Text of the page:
It’s often said that the best type of official is the one you scarcely realize is there. Correct calls are made; order is maintained.
Yet due to his 6-foot-9-inch build, Bob Parker wasn’t a good candidate for fading into the background. More often than not, the man in stripes towered over everyone else on the basketball court — making players and coaches think twice about protesting a call.
“When he raised his hand on a foul, he didn’t have to be mean,” chuckled Rich Frank, a fellow referee and close friend of Mr. Parker’s.
Actually, Mr. Parker was known for having excellent rapport with coaches and players — “he was the type of guy who could defuse any situation,” Frank said. He also had an astute eye that resulted in his being assigned to numerous Section 5 championship games.
Mr. Parker’s presence is being sorely missed as this year’s sectionals wind down: He died on Jan. 3, 2006, from liver and colon cancer at the age of 51. Since then, fellow officials have paid him tribute by wearing black armbands on their uniforms.
Mr. Parker first achieved fame as a player, starring for Eastridge High School in Irondequoit and then playing at Syracuse University. As a sophomore, he played backup center for the 1974-75 Orangemen team that reached its first-ever NCAA Final Four.
He became an official in 1977, around the same time he began 29 years of employment for Eastman Kodak Co., where he was a buyer. Mr. Parker officiated thousands of games over the years, including soccer and girls’ softball. Frank noted that Mr. Parker was a base umpire but never worked behind the plate — his massive frame kept him from bending low enough to call balls and strikes.
He was best known in high-school boys’ basketball circles, working at least one Section 5 final every year beginning in the late 1980s. Frank said that although Mr. Parker officiated many highly publicized contests, he also was just as happy to work sectional games involving small-town schools.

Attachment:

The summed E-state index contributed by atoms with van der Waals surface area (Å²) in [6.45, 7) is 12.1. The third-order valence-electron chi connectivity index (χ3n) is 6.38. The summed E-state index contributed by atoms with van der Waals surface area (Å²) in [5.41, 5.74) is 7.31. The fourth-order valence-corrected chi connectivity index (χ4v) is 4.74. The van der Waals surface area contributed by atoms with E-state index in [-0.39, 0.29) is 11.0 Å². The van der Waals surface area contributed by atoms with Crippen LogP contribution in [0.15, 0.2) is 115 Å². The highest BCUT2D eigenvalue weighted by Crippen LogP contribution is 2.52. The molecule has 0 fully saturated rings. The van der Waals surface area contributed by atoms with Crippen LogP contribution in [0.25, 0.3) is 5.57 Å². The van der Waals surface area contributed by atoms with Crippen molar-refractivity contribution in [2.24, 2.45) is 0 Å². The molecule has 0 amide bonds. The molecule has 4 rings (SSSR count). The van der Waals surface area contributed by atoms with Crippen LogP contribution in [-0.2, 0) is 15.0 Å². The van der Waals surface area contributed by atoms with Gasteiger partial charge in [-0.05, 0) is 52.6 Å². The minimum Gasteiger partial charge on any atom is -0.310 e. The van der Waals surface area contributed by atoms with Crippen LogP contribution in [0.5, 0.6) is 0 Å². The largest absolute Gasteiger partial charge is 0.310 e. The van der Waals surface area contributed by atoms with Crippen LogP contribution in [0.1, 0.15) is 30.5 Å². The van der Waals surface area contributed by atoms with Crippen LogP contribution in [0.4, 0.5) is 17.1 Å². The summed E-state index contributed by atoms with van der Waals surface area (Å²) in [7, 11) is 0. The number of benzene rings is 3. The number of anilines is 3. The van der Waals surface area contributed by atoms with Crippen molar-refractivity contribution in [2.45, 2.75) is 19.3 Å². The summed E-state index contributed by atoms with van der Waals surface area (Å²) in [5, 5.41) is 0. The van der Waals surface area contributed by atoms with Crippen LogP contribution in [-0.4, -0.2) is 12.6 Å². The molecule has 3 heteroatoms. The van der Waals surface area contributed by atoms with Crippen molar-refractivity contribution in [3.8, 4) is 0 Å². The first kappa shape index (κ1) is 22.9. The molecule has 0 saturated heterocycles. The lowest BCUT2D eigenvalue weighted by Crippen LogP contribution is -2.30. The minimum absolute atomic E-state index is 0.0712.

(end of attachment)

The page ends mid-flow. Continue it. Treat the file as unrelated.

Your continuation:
“He said, ‘Try to tell them that’s not the most important game of the night,'” recalled Frank, who eulogized Mr. Parker in front of an overflow congregation during a Jan. 7 funeral Mass at St. Christopher Church in North Chili.
Mr. Parker served as a game coordinator of the annual Ronald McDonald House Exceptional Senior All-Star Games, which annually raise large amounts of money for charity. A sportsmanship award for the Ronald McDonald games was recently established in his memory. He also served on the board of directors for his officials’ organization, IAABO Board 60, and was named a few years ago as Board 60’s “Official of the Year” for his special contributions.
Mr. Parker performed many good works away from basketball: According to his wife, Sandi, he was an usher at St. Christopher’s Parish and joined her annually on the festival committee. In addition, Mr. Parker was a board member of the Sons of the American Legion Post 330.
Socially, his appetite for living was as big as his physique: He was an avid golfer and enjoyed festivals and other fun get-togethers.
“He did a lot of good things and had an enormous amount of friends. He wasn’t the type to sit still,” said Frank, a parishioner of St. Paul’s in Webster and a fellow Eastridge graduate.
“He really enjoyed being out and about,” agreed Sandi Parker, whom he married in 1993. She added that he was friendly to all, young and old.
“He was described so many times as the gentle giant — a heart of gold, a very kind person,” she said.
She recalled that her husband was overjoyed when Syracuse won its first national title three years ago: “The phone rang off the hook. Oh, yeah, he was very, very excited.” However, she said, he could not jump up and down in celebration because he’d just returned home that day from having fusion surgery on his ankle.
In recent years Mr. Parker was forced to cut back on officiating due to his ankle problems, but he still worked on a limited basis right up until his cancer was discovered last spring. Frank said Mr. Parker also enjoyed being a mentor to young referees, helping out at an officials’ camp last summer in the midst of chemotherapy treatments.
Among the many who attended Mr. Parker’s funeral were Syracuse head coach Jim Boeheim and his assistant, Bernie Fine, who drove to Rochester even though they had a game that weekend. Two days later, a moment of silence was observed for Mr. Parker at the Carrier Dome during halftime.
“I was very touched. They were very, very kind. They said Bob was a good player, but a better man,” Sandi Parker said.
“He never seriously asked ‘why me,'” she added. “Bob’s always had a real faith, and I think that’s what helped him through his cancer and his passing. He knows we’ll all be together again someday.”
Frank believes he’s still very much connected with his buddy, based on a couple of eerie occurrences the weekend of Mr. Parker’s funeral. On Jan. 6, the lights suddenly went out at Eastridge High, forcing cancellation of a basketball game. Then, later on Jan. 7, three different pens failed to work for Frank as he attempted to sign a voucher for an officiating assignment.
“That was Bob smiling down on me,” he remarked.
EDITOR’S NOTE: Donations in Bob Parker’s memory may be made to the Pluta Cancer Center, 125 Red Creek Drive, Rochester, NY 14623.